The Qataris have yet to firm up that big order. There's a simple reason, Al-Baker said over the weekend: Airbus keeps changing the plane.

"We have not signed a purchase agreement because we cannot ... purchase an airplane which is undefined," Al-Baker told Reuters. "The definition will change, the performance will change, the fuel burn will change. So many things will change that the airplane that we signed for in last September is not there anymore."




Quoting NAV20 (Reply 10):
3. As regards their only competitive/available model, the A320, they can expect Boeing to see them coming. All Boeing have to do is allow their sales force to offer 737s at cost or below; which, since their full order books for all types will generate a strong cash flow for at least five years, Boeing can well afford to do. The effect of that will be to 'cut the A320 off at the pass.'

If A320s sales are weak after Fairborough . Then that should be a good indication if Boeing is , infact, going after the Jugular .

[Edit]
I'm sure Boeing is going in for the Kill for Airbus's only cash cow . We will see after Fairbrough how successful Boeing's campaign will be against the A320 !

Halibut

[Edited 2006-07-04 18:12:38]

User currently offlineManni From South Korea, joined Nov 2001, 4221 posts, RR: 22
Reply 19, posted (8 years 2 months 1 day 12 hours ago) and read 3249 times:

Quoting Halibut (Reply 18):
Well , the 150 Chinese orders have !

Obviously someone had to throw in the Chinese orders again. Not surprisingly, you Halibut. The informed a.netter who has payed attention, has understood by now that Airbus placed the 150 Chinese orders on their orderbook the moment the Chinese Aviation Authority had placed a firm order with Airbus, no need to confuse them again with a cheap shot. You might confuse a first time reader, but to those readers... a bit of searching goes a long way.  Wink

Quoting Halibut (Reply 18):
However, how can any of the A350 orders be counted at all ? It is a aeroplane that does not exist !

Wrong. The A350 that has been pitched and for which a 100 firm orders have been placed, has at the moment not been cancelled. If you have any evidence to proof the contrary please provide it.

Quoting Halibut (Reply 18):
If A320s sales are weak after Fairborough .

1) I dont want to be picky but try to get atleast the name correct.

2) How do you identify 'weak'. Weak is a term that can subjectively be used even when they 'sell' a hundred aircraft. I suspect, wether Airbus lands commitments for 40, 50, 100, 125, 150 or 155 orders the verdict will be 'weak'.  Yeah sure

3) As someone rightfully pointed out in another thread (might have been NAV), we will most likely see announcements of various commitments for aircraft. There could be a few firm order announcements aswell.

Quoting Halibut (Reply 18):
I'm sure Boeing is going in for the Kill for Airbus's only cash cow .

And I'm sure Airbus is not going to stand at the side line watching it happen. They've (Boeing) let themselfes get 'raped' once (not my words but O'Leary's) in order to launch a big order, and Airbus was still able to pull ahead with the A320. As of this isn't enough, Airbus intends to 'NG' their A320 family in order to be even more competitive.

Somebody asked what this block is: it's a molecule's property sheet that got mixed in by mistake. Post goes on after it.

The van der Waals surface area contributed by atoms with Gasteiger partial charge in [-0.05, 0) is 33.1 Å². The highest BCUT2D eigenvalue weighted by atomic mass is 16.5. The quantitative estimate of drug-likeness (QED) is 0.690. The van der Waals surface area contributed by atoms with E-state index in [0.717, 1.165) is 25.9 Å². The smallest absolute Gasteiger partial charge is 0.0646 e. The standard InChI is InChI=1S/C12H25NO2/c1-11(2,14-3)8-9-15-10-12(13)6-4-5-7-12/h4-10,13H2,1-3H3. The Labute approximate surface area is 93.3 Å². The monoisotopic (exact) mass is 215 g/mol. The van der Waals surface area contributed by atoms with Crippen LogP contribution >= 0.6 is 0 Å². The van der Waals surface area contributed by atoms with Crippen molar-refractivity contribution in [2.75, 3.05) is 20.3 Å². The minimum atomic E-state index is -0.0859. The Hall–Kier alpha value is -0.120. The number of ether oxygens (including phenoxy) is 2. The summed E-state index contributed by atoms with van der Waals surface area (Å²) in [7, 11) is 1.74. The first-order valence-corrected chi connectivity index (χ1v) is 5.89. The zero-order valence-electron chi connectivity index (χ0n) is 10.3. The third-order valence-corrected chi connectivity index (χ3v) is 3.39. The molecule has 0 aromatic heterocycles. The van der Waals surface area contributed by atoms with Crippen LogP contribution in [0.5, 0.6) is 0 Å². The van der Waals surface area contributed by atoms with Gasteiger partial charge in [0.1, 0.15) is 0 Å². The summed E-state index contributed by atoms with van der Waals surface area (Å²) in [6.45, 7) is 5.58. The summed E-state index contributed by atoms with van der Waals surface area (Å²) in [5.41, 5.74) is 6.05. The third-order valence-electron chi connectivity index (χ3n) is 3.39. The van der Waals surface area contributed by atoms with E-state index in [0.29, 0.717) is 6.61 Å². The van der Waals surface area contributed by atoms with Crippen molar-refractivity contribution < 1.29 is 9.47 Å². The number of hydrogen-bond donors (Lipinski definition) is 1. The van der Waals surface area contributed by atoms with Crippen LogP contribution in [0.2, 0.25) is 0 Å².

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User currently offlineHalibut From , joined Dec 1969, posts, RR:
Reply 20, posted (8 years 2 months 1 day 12 hours ago) and read 3222 times:

Quoting Manni (Reply 19):
Wrong. The A350 that has been pitched and for which a 100 firm orders have been placed,

Hi Manni,
It's good to see you finally realize that firm order commitments scam was just that , a scam & nothing more ! 200 hah ?  wink 

Quoting Manni (Reply 19):
If you have any evidence to proof the contrary please provide it.

Can you or any Airline that purchased the " ever changing " A350 , claim what type of A350 they will be purchasing ?

 eyebrow 

Quoting Manni (Reply 19):
2) How do you identify 'weak'. Weak is a term that can subjectively be used even when they 'sell' a hundred aircraft. I suspect, wether Airbus lands commitments for 40, 50, 100, 125, 150 or 155 orders the verdict will be 'weak'.

Nooo ! Com'om manni , stop that !

If Airbus is rackings mega amounts of orders for the A320 . I will state it as that . The point I was making , which you attempted to dodge . Was to the fact that Airbus is vulnerable now & Boeing knows that . So as NAV20 mentioned before , it would be wise for Boeing to capitalize on that . And going after Airbus's only cash cow ,at present , is a smart thing to do . Severely crippling Airbus's profits !

Boeing's 737 has out sold it's Airbus counterpart thus far this year . So if this trend continues & Airbus is unable to make up significant grow at Fairborough then it would appear that Boeing's strategy is working , which would be quite damaging to Airbus due to there "current" famine in there wide-body market .


http://www.bloomberg.com/apps/news?p...d=20601087&sid=aSRWUrgKVIQA&refer=

Airbus, After 380 Crisis, Risks Becoming `Niche' Planemaker

Delays in the $13 billion A380 program have prevented management from focusing on a competitor for Boeing's mid-size 787. Without a plane in this category, Toulouse, France-based Airbus would cede a market worth an estimated $450 billion over the next 20 years to Boeing.

``Airbus is at risk of becoming a marginal, niche manufacturer in a couple of years unless they act now,'' says Richard Aboulafia, vice president of Teal Group, a Fairfax, Virginia-based consulting firm.



Halibut


User currently offlinePlaneHunter From Germany, joined Mar 2006, 6782 posts, RR: 77
Reply 21, posted (8 years 2 months 1 day 11 hours ago) and read 3213 times: